A history of arrests: Prior to Monday's rampage, Alexis had been arrested three times on a range of charges, including gun crimes. Alexis's first run-in with police occurred on the morning of May 6, 2004, when he walked out of his home and fired two bullets into the rear wheels of a car belonging to a construction worker who Alexis claimed had disrespected him, firing a third round into the air. Alexis admitted to discharging the weapon, but told police he had acted while in an anger-induced "blackout." He was arrested, but ultimately did not face charges. Then, during the early-morning hours of Aug. 10, 2008, Alexis once more found himself on the wrong side of the law when he was thrown out of a club for damaging the furnishings. Once outside, he proceeded to cuss up a storm and refused to stop. "Fuck y'all, this is bullshit," he said, according to the police report from the incident. Police held him in jail for two nights. By 2010, Alexis was living in a gated apartment complex in Fort Worth, Texas, where he managed to put a bullet through his roof and his upstairs neighbor's apartment. Alexis claimed that it was an accident and that his greasy hands had slipped while he was cleaning his pistol. His neighbor refused to believe that explanation and maintained that Alexis had intentionally retaliated against her after lodging several complaints about her making too much noise. Police once more arrested Alexis for discharging a firearm, but the district attorney declined to press charges. Despite these arrests, Alexis passed a background check commissioned by his employer, The Experts, three months ago. That check revealed only a traffic violation and turned up no evidence that he had twice been arrested on weapons charges.

A history of mental illness: While Alexis served as a reservist in the Navy from 2007 to 2011 and never saw combat, he may nonetheless have been suffering from post-traumatic stress disorder, the condition that has afflicted thousands of American veterans. Following his 2004 arrest in Seattle, Alexis told police that he had been in New York City for the 9/11 attacks and, according to the police report, described "how those events had disturbed him." Alexis's father further told police that his son had assisted in rescue efforts and "had experienced anger management problems that the family believed was associated with PTSD." While living in Fort Worth, acquaintances say, Alexis drank heavily. "He can start drinking at 9:30 in the morning. He drinks often and for fun, but it was never a problem," Oui Suthamtewakul, who spent most of the past three years living with Alexis, told the Washington Post. More recently, Alexis's mental health problems appeared to have worsened. As of August, he was receiving treatment at a Veterans Administration hospital for a slew of issues, including paranoia and a sleep disorder. Law enforcement officials also told the Associated Press that Alexis had been hearing voices in his head. A month ago, he experienced such severe hallucinations that he called the Newport, Rhode Island police department. Alexis told police that a person he had gotten into an argument with "had sent three people to follow him and to keep him awake by talking to him and sending vibrations to his body."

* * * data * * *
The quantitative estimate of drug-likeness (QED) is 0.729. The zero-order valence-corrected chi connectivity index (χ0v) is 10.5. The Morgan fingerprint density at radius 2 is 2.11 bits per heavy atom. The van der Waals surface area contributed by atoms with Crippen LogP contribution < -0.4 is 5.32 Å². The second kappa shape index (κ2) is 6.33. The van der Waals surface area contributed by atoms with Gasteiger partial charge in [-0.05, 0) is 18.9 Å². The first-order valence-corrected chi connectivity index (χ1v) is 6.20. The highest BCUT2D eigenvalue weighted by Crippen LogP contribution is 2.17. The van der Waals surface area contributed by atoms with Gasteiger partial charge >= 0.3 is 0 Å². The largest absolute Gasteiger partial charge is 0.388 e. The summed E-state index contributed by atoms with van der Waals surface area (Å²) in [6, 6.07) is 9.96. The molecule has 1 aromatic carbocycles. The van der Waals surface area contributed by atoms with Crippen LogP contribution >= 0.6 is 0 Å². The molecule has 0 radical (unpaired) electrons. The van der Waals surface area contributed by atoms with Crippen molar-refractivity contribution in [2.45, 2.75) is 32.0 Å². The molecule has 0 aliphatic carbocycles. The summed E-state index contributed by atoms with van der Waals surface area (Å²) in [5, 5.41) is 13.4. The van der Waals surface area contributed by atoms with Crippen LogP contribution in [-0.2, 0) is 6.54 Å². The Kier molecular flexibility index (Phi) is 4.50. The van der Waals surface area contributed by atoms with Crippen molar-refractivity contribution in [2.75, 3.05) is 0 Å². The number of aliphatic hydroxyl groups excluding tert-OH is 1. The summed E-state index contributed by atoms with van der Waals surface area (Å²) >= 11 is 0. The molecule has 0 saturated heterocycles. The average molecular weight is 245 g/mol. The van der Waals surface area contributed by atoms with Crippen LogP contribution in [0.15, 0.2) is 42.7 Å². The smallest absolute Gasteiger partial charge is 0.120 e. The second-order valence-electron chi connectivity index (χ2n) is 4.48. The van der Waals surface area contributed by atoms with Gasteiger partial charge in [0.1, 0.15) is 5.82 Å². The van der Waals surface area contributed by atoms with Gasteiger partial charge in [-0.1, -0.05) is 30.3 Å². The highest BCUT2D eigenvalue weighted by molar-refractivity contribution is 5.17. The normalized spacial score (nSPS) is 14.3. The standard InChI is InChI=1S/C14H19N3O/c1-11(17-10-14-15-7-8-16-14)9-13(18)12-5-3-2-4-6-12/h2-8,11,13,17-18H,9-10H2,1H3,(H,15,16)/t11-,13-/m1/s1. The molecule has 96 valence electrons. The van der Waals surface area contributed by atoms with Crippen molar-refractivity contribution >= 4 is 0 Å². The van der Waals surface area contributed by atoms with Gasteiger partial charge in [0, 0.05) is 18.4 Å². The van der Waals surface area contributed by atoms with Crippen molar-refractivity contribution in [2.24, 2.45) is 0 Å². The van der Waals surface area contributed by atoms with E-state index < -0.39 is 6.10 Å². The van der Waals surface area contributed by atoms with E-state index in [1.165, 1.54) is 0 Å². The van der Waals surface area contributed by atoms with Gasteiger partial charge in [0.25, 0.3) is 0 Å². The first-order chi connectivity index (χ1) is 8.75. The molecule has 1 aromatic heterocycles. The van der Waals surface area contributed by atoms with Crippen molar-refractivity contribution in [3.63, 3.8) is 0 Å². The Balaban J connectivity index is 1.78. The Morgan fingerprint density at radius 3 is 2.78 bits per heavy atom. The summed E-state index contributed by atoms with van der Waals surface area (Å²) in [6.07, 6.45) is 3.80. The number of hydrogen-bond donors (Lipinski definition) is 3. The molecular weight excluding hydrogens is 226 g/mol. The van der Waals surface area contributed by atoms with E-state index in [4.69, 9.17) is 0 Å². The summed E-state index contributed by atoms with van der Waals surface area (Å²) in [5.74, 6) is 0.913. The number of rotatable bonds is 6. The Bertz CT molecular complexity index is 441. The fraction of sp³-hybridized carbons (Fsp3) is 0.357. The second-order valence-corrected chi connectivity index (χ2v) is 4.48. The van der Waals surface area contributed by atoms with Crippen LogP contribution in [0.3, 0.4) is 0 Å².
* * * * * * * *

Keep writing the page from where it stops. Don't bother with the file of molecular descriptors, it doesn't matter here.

A checkered Navy career: Over the course of his four-year career in the Navy, Alexis was cited at least eight times for misconduct. Those citations stemmed from a combination of infractions, including his repeated arrests and allegations of insubordination against his superior officers. Alexis was never court marshaled for his behavior but did receive administrative punishments on three occasions. According to a Navy official who spoke with the Post, Alexis was cited for disorderly conduct, insubordination, and unexplained absences from work. In response to his pattern of behavior, the Navy had tried to kick him out of the force on a general discharge, which would have been a blotch on his record and a red flag to future employers. But while those proceedings were moving forward slowly, Alexis informed the Navy that he wished to leave. Seeing an opportunity to get rid of a troubled recruit, the Navy shunted him out the door with an honorable discharge in 2011. According to Thomas Hoshko, the CEO of The Experts, the IT firm that had employed Alexis as part of its sub-contract to carry out IT work for the Navy, Alexis had held a secret security clearance since 2007 -- one that was recently reviewed and reapproved. Hoshko told the Post that he would not have hired Alexis had he known about his troubled background.

A legally purchased firearm: Despite Alexis's history of mental health issues, he appears to have legally obtained at least one of the weapons used in Monday's massacre. Though it was initially reported that Alexis used an AR-15 -- the same type of rifle used in the December shooting at a Newtown, Connecticut elementary school -- police now say he used a shotgun and two pistols in his attack on the Navy Yard. Law enforcement officials say that Alexis brought the shotgun with him and picked the two handguns off of his victims. According to a Lorton, Virginia gun-dealer, Alexis purchased the shotgun, a Remington 870, on Sunday, and store employees entered his name into the National Instant Criminal Background Check System, receiving approval for the sale.

FBI via Getty Images